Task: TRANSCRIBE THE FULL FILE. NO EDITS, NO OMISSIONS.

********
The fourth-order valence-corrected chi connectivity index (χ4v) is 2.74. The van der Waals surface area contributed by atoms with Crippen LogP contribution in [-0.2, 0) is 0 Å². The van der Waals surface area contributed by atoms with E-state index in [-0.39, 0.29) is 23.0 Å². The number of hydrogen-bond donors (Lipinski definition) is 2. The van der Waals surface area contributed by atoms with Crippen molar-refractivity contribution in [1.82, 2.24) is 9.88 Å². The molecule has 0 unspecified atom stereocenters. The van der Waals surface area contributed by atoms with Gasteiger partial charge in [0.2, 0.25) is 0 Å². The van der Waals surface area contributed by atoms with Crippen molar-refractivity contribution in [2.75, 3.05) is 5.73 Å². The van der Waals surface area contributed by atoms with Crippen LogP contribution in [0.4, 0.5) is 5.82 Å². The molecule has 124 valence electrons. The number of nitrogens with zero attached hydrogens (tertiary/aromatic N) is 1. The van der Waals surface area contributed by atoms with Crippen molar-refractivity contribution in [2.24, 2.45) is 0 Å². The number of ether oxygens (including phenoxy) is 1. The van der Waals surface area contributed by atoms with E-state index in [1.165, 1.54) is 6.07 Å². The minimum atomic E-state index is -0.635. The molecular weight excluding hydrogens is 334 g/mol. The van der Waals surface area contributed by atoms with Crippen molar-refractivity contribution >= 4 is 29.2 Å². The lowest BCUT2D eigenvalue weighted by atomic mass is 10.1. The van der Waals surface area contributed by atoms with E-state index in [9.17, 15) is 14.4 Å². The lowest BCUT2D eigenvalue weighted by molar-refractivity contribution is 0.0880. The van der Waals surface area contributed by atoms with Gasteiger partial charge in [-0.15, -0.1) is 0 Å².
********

The fourth-order valence-corrected chi connectivity index (χ4v) is 2.74. The van der Waals surface area contributed by atoms with Crippen LogP contribution in [-0.2, 0) is 0 Å². The van der Waals surface area contributed by atoms with E-state index in [-0.39, 0.29) is 23.0 Å². The number of hydrogen-bond donors (Lipinski definition) is 2. The van der Waals surface area contributed by atoms with Crippen molar-refractivity contribution in [1.82, 2.24) is 9.88 Å². The molecule has 0 unspecified atom stereocenters. The van der Waals surface area contributed by atoms with Gasteiger partial charge in [0.2, 0.25) is 0 Å². The van der Waals surface area contributed by atoms with Crippen molar-refractivity contribution in [2.75, 3.05) is 5.73 Å². The van der Waals surface area contributed by atoms with Crippen LogP contribution in [0.4, 0.5) is 5.82 Å². The molecule has 124 valence electrons. The number of nitrogens with zero attached hydrogens (tertiary/aromatic N) is 1. The van der Waals surface area contributed by atoms with Crippen molar-refractivity contribution in [2.24, 2.45) is 0 Å². The number of ether oxygens (including phenoxy) is 1. The van der Waals surface area contributed by atoms with E-state index in [1.165, 1.54) is 6.07 Å². The minimum atomic E-state index is -0.635. The molecular weight excluding hydrogens is 334 g/mol. The van der Waals surface area contributed by atoms with Crippen molar-refractivity contribution >= 4 is 29.2 Å². The lowest BCUT2D eigenvalue weighted by atomic mass is 10.1. The van der Waals surface area contributed by atoms with E-state index in [9.17, 15) is 14.4 Å². The lowest BCUT2D eigenvalue weighted by molar-refractivity contribution is 0.0880. The van der Waals surface area contributed by atoms with Gasteiger partial charge in [-0.15, -0.1) is 0 Å².